~ Ceilidh Bands and Caterers ~

Spinning at the Music Hall in Aberdeen last year!

Spinning at the Music Hall in Aberdeen!

The wedding planning has begun in earnest this week. After a old colleague of mine became engaged last weekend (pause for an excited squeal!) I realised I really had to get on with planning mine and Mike’s big day.

My first port of call was the butcher who provided a hog roast for my friend Anna’s wedding back in May. It was easily the best hog roast I’d ever eaten, and the pig itself was outdoor-reared which is something that matters to me. That was an easy one to book – although I did baulk at the weight: your average pig weighs 55kg and we only have 50 guests! I am assured that the weight relates to the whole animal rather than the weight of the edible meat – we won’t have to get through a kilo of pork each!

Next stop was the Finzean Farm Shop, a really sweet restaurant close to our venue. I have asked them whether they can provide some scrummy side dishes to go with our pig – salads, breads and maybe a quiche or two for anyone who isn’t keen on the idea of pork. Hopefully they get back to me soon; they look like a great option, as they serve really good quality, local produce.

Finally on the food front, I’ve been thinking of cake plans. My Mum is a fantastic cake-baker and icer, and she has kindly offered to make ours. Her and Dad’s cake was made by my Grandma, so I’m happy to carry on the tradition! On top of that, Dad is an artist (a really good one – click here to see!) and has agreed to hand-paint our cake with food paint. I’m hoping to use some sort of flower design, which we can also add some real, fresh flowers to. I thought the idea was quite unique, but it turns out that it’s really not! There are loads of lovely designs floating about on the internet…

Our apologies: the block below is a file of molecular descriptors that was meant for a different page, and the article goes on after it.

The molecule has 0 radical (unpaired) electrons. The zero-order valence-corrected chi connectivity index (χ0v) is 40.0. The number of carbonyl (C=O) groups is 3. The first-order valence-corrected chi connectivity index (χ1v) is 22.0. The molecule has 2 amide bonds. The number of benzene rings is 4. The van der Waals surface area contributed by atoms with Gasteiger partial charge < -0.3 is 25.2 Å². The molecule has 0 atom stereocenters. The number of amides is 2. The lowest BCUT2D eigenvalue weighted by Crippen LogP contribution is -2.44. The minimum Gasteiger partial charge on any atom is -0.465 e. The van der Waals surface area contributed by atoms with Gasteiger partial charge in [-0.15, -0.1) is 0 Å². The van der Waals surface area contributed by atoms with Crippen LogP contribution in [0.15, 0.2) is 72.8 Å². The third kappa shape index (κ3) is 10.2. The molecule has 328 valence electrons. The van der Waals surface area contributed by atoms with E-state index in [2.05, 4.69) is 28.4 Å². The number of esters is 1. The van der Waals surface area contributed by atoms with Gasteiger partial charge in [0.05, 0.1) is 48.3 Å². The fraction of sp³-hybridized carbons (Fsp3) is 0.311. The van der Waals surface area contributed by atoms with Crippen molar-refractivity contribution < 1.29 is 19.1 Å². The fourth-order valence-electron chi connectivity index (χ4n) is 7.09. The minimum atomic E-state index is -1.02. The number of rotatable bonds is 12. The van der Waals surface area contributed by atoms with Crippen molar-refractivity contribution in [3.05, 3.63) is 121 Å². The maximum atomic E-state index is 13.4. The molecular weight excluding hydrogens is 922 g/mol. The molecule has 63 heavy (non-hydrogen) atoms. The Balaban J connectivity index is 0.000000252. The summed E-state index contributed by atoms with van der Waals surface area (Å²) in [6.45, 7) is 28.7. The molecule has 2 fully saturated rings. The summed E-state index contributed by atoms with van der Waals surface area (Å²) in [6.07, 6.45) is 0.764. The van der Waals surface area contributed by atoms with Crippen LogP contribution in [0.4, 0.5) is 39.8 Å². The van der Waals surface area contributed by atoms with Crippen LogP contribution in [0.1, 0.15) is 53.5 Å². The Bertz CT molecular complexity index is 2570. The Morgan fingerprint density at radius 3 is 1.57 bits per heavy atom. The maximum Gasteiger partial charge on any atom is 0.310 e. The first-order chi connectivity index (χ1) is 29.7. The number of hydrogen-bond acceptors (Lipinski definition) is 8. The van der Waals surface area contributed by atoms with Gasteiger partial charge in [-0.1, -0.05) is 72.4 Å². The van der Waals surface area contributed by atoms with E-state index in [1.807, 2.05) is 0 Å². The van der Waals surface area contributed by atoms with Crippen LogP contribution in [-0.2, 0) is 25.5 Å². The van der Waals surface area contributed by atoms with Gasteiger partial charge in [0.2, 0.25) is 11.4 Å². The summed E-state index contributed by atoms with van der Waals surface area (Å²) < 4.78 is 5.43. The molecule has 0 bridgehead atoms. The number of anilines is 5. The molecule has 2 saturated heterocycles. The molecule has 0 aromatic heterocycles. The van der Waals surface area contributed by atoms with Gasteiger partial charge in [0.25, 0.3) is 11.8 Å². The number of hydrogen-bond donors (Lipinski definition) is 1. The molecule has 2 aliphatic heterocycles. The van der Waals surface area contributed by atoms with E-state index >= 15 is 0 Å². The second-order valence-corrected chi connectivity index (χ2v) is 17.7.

The next thing to organise is music for the night. If we needed any confirmation at all that planning a wedding needs to be started early, this was it. Our first choice was Clachan Yell, a ceilidh band that Mike and I have seen several times. Their music is great and their frontman is fantastic. Sadly, weekends in July fill up fast (even 12 months in advance!) and we were the 2nd couple to enquire about our date. The first enquirers seem to have gone a bit quiet, apparently, so we’re keeping our fingers crossed that they’ve found another band, or moved their wedding date.

I opened it up to my Facebook friends to recommend ceilidh bands, and we got three more to try – the first of which was also booked. Eeek! Luckily there are plenty of bands to choose from in the Aberdeenshire area, most of which have YouTube videos up so you can hear their style. I’ve got queries out with Iron Broo, Hip Flask and Big Shoogle just now.

For those unsure, a ceilidh is a traditional Scottish dance event – usually saved for weddings and other special occasions – with organised dances that most Scottish kids learn in school. The dances are really energetic and can get a bit wild: they are so much fun! It doesn’t matter if you don’t know the moves, because a good ceilidh band will usually have a ‘caller’, someone who shouts out what you should be doing next. I just can’t wait to ceilidh in my wedding dress… It’ll be such a challenge!

That’s all for the planning this week I think. Our next job is to organise a bar and serving staff… And after that, we’ll be onto the invites. There seems to be an awful lot to do! If any of you are organising your own wedding just now, leave me a comment and let me know how you’re getting on!

K

~ Trinidadian Chicken with Mango Chutney ~

Oh boy, what a treat! Mike cooked dinner for me tonight and it was deeee-lish. I only managed a quick iPhone snap before I absolutely demolished this plateful.  I promise to re-make this curry with a proper ingredients list and some better food photography – because this does not do it justice. Fresh, green, healthy, different and mouth-tinglingly hot.

The main reason I’m posting today (despite showing off that my wonderful husband-to-be is a fabulous cook) is for an update on the mango chutney I made last week. I’m definitely counting it as a success. Sweet, tangy, spicy and fragrant – I won’t be buying the supermarket stuff again.

I’m planning to give a few jars out to friends and family so I might have to make another batch.

K

~ Spanish Chicken ~

I’m a big fan of recipes that can be whipped up in 30 minutes or less for those days when you get home from work and just want to flop on the sofa with a bowl of something hot and tasty. I had a fairly rubbish day at the office yesterday, so Mike and I pulled out an old favourite: Spanish chicken. It was ready in 25 minutes and is spectacularly easy.

Ingredients:

(Serves 3-4)

~ 1 tablespoon vegetable oil
~ 1 large onion, sliced